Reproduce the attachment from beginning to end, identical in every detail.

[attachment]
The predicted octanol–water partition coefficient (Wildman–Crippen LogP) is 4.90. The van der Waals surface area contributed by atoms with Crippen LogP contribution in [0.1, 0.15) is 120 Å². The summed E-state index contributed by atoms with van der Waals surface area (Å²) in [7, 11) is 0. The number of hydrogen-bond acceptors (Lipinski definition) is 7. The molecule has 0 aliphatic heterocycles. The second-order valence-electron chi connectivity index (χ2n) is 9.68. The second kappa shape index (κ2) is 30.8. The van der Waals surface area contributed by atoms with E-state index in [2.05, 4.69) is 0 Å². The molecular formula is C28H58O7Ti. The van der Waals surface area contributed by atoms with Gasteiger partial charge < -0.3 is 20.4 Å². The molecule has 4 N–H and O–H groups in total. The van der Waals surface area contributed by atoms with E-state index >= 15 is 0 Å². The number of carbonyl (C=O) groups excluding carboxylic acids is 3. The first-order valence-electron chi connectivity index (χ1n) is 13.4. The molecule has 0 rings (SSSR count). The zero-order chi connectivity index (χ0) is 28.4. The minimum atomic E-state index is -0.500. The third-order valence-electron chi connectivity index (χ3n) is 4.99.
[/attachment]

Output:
The predicted octanol–water partition coefficient (Wildman–Crippen LogP) is 4.90. The van der Waals surface area contributed by atoms with Crippen LogP contribution in [0.1, 0.15) is 120 Å². The summed E-state index contributed by atoms with van der Waals surface area (Å²) in [7, 11) is 0. The number of hydrogen-bond acceptors (Lipinski definition) is 7. The molecule has 0 aliphatic heterocycles. The second-order valence-electron chi connectivity index (χ2n) is 9.68. The second kappa shape index (κ2) is 30.8. The van der Waals surface area contributed by atoms with E-state index in [2.05, 4.69) is 0 Å². The molecular formula is C28H58O7Ti. The van der Waals surface area contributed by atoms with Gasteiger partial charge < -0.3 is 20.4 Å². The molecule has 4 N–H and O–H groups in total. The van der Waals surface area contributed by atoms with E-state index >= 15 is 0 Å². The number of carbonyl (C=O) groups excluding carboxylic acids is 3. The first-order valence-electron chi connectivity index (χ1n) is 13.4. The molecule has 0 rings (SSSR count). The zero-order chi connectivity index (χ0) is 28.4. The minimum atomic E-state index is -0.500. The third-order valence-electron chi connectivity index (χ3n) is 4.99.